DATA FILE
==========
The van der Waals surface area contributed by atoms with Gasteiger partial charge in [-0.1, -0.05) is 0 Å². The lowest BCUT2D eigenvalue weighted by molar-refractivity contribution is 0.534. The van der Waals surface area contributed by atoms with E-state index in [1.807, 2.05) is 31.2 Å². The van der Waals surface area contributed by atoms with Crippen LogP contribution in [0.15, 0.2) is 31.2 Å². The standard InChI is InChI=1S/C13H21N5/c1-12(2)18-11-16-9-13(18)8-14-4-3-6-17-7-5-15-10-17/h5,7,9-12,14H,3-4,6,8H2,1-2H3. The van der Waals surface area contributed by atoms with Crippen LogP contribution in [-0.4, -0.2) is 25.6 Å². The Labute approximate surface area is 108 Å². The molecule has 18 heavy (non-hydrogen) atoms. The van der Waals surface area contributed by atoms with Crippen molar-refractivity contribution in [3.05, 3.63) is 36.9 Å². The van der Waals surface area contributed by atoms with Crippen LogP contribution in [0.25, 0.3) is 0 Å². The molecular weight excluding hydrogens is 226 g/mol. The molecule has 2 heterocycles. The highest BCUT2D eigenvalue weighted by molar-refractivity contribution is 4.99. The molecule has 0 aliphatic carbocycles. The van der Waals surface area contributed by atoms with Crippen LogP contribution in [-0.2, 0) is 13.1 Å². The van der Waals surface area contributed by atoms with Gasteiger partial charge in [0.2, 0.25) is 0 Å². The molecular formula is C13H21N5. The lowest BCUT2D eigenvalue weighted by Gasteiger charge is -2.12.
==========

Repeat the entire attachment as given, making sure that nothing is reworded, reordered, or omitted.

The van der Waals surface area contributed by atoms with Gasteiger partial charge in [-0.1, -0.05) is 0 Å². The lowest BCUT2D eigenvalue weighted by molar-refractivity contribution is 0.534. The van der Waals surface area contributed by atoms with E-state index in [1.807, 2.05) is 31.2 Å². The van der Waals surface area contributed by atoms with Crippen LogP contribution in [0.15, 0.2) is 31.2 Å². The standard InChI is InChI=1S/C13H21N5/c1-12(2)18-11-16-9-13(18)8-14-4-3-6-17-7-5-15-10-17/h5,7,9-12,14H,3-4,6,8H2,1-2H3. The van der Waals surface area contributed by atoms with Crippen LogP contribution in [-0.4, -0.2) is 25.6 Å². The Labute approximate surface area is 108 Å². The molecule has 18 heavy (non-hydrogen) atoms. The van der Waals surface area contributed by atoms with Crippen molar-refractivity contribution in [3.05, 3.63) is 36.9 Å². The van der Waals surface area contributed by atoms with Crippen LogP contribution in [0.25, 0.3) is 0 Å². The molecular weight excluding hydrogens is 226 g/mol. The molecule has 2 heterocycles. The highest BCUT2D eigenvalue weighted by molar-refractivity contribution is 4.99. The molecule has 0 aliphatic carbocycles. The van der Waals surface area contributed by atoms with Crippen LogP contribution in [-0.2, 0) is 13.1 Å². The van der Waals surface area contributed by atoms with Gasteiger partial charge in [0.2, 0.25) is 0 Å². The molecular formula is C13H21N5. The lowest BCUT2D eigenvalue weighted by Gasteiger charge is -2.12.